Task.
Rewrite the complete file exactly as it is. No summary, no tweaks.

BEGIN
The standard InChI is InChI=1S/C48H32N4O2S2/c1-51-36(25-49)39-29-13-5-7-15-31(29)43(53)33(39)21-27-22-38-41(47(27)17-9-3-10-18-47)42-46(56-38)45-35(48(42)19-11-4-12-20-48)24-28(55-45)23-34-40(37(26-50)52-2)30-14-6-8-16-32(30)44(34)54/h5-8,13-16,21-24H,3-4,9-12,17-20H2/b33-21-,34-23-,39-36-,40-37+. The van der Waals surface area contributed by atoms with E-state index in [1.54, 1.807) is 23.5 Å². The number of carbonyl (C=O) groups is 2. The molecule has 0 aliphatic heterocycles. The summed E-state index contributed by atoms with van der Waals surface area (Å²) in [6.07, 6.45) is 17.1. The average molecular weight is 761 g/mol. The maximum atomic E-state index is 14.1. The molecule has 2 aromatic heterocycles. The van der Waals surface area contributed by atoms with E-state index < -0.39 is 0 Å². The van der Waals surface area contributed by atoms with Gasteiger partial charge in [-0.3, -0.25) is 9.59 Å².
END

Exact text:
The standard InChI is InChI=1S/C48H32N4O2S2/c1-51-36(25-49)39-29-13-5-7-15-31(29)43(53)33(39)21-27-22-38-41(47(27)17-9-3-10-18-47)42-46(56-38)45-35(48(42)19-11-4-12-20-48)24-28(55-45)23-34-40(37(26-50)52-2)30-14-6-8-16-32(30)44(34)54/h5-8,13-16,21-24H,3-4,9-12,17-20H2/b33-21-,34-23-,39-36-,40-37+. The van der Waals surface area contributed by atoms with E-state index in [1.54, 1.807) is 23.5 Å². The number of carbonyl (C=O) groups is 2. The molecule has 0 aliphatic heterocycles. The summed E-state index contributed by atoms with van der Waals surface area (Å²) in [6.07, 6.45) is 17.1. The average molecular weight is 761 g/mol. The maximum atomic E-state index is 14.1. The molecule has 2 aromatic heterocycles. The van der Waals surface area contributed by atoms with E-state index < -0.39 is 0 Å². The van der Waals surface area contributed by atoms with Gasteiger partial charge in [-0.3, -0.25) is 9.59 Å².